The galaxy gear actually links to your phone and can't do much without it (certainly not GPS), so it's not going to solve your problem with carrying your phone around. I believe the MIO alpha strapless monitor might be the sort of thing you are looking for ... there a review of it here. But that still won't give you GPS. GPS watches are rather pricey and ...


2

I just tried it again and now it works. I have no real idea why it works today, but didn't yesterday, but I'll describe what I did as precise as possible, so others might get some useful information out of it: Yesterday (didn't work) Activated Bluetooth on smartphone Put transmitter on strap, put strap around chest. Paired transmitter with phone. I'm not ...


2

Short answer: NO If you think critically about the activities you perform during weightlifting, and the activities that the fitbit tracks, you'll understand why. Let's dig in a little deeper: Fitbit tracks steps taken (i.e. pedometer) It estimates calories burned probably by the cadence of those steps and the total number taken It does not track heart ...


1

For your specific task (calculating burned cals), no matter what fitness band you choose, it's still a calculation to figure out how many calories you've burnt. With any calculation, there's a level of tolerance and you need to be able to accept the tolerance. If you're just worried about the number of calories burned, you could calculate it yourself and ...


1

O2 Saturation can, for the most part, be ignored. If your O2 Saturation levels are low, then your lungs are not getting enough oxygen to your blood. Are you not breathing very much? You have to breath more when you exercise. Did you just complete a very hard exercise (like cycle to the top of a very large hill)? Your blood may have just used up a lot of ...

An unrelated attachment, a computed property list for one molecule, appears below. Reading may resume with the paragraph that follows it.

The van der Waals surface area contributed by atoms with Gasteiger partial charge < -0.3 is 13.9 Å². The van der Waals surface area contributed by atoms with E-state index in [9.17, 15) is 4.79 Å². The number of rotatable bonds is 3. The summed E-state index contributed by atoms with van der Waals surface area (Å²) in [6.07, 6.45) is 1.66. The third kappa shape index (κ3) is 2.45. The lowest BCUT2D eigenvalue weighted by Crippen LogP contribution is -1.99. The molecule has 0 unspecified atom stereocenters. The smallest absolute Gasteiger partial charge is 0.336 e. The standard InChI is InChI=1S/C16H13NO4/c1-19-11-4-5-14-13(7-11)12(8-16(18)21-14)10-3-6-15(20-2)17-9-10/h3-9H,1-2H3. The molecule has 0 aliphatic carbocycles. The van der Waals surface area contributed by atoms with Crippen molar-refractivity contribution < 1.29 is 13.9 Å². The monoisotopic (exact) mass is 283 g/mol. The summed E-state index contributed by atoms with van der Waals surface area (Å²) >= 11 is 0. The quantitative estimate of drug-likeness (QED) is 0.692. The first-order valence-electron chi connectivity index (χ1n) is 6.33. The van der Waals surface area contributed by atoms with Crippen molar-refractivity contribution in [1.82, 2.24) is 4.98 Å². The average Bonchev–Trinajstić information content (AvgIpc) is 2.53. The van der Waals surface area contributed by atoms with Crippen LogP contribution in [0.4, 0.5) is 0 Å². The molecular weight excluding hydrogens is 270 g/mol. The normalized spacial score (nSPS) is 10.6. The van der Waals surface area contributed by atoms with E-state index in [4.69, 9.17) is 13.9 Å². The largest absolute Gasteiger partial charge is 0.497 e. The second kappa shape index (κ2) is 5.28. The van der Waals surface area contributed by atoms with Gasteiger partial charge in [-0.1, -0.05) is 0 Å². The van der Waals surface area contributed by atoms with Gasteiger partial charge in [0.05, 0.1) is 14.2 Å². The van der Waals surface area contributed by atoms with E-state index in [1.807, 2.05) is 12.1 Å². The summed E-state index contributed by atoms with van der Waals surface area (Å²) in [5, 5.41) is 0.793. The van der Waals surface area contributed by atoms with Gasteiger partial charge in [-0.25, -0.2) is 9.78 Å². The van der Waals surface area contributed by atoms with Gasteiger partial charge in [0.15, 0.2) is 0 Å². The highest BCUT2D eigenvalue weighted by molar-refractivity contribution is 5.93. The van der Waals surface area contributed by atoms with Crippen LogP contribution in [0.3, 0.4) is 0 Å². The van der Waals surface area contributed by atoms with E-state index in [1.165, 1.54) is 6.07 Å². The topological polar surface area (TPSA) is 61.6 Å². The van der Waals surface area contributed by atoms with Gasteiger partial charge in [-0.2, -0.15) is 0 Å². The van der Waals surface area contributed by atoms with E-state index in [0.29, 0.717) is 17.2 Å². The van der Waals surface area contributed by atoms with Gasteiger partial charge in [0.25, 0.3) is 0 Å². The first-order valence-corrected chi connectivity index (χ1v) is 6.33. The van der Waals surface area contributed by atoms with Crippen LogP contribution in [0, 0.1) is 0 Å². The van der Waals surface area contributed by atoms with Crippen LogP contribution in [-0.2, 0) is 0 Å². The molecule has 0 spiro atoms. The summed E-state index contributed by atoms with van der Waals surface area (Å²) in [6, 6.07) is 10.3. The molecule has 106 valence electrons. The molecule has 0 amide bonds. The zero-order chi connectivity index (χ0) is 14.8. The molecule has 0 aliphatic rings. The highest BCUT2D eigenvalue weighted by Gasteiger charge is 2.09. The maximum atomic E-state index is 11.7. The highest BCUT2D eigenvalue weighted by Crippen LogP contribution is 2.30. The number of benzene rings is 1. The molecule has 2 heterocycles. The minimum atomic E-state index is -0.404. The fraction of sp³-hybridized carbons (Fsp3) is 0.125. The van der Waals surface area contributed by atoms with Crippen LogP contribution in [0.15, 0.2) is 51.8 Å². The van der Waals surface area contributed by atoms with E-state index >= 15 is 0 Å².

1

There can be a couple things going on here: The strap needs to be wet to ensure good measurement of your heart rate. If you start dry, it takes time for sweat to do its job and the early readings can be thrown off because of it. The electrical impulses from the headphone wire can be interfering with the sensors. This is more probable if you listen to ...


1

Normal heart rate recovery is a decrease in your hr of 20-25 bpm (in 1 minute). For a fitter person it would be 30-45 bpm (in 1 minute). Abnormal heart rate recovery is usually defined as 12 or fewer bpm (in 1 minute). For the number 12 this is the ref


1

Alpha is strapless. It is not clear if it stored everything on the device, but technically it can beam continuously to a SmartPhone, and there seems to be some apps for it (I am investigating) Somebody edited in this:A review is here The review actually describes one day of continuous recording with a smartphone app (Bluetooth). Seems it worked well, ...


1

Timex Ironman Race Trainer Pro lets you sync with your computer and is compatable with either a PC or a Mac. I don't know if it meets your needs otherwise. It does have a strap and I don't know if you can recharge it.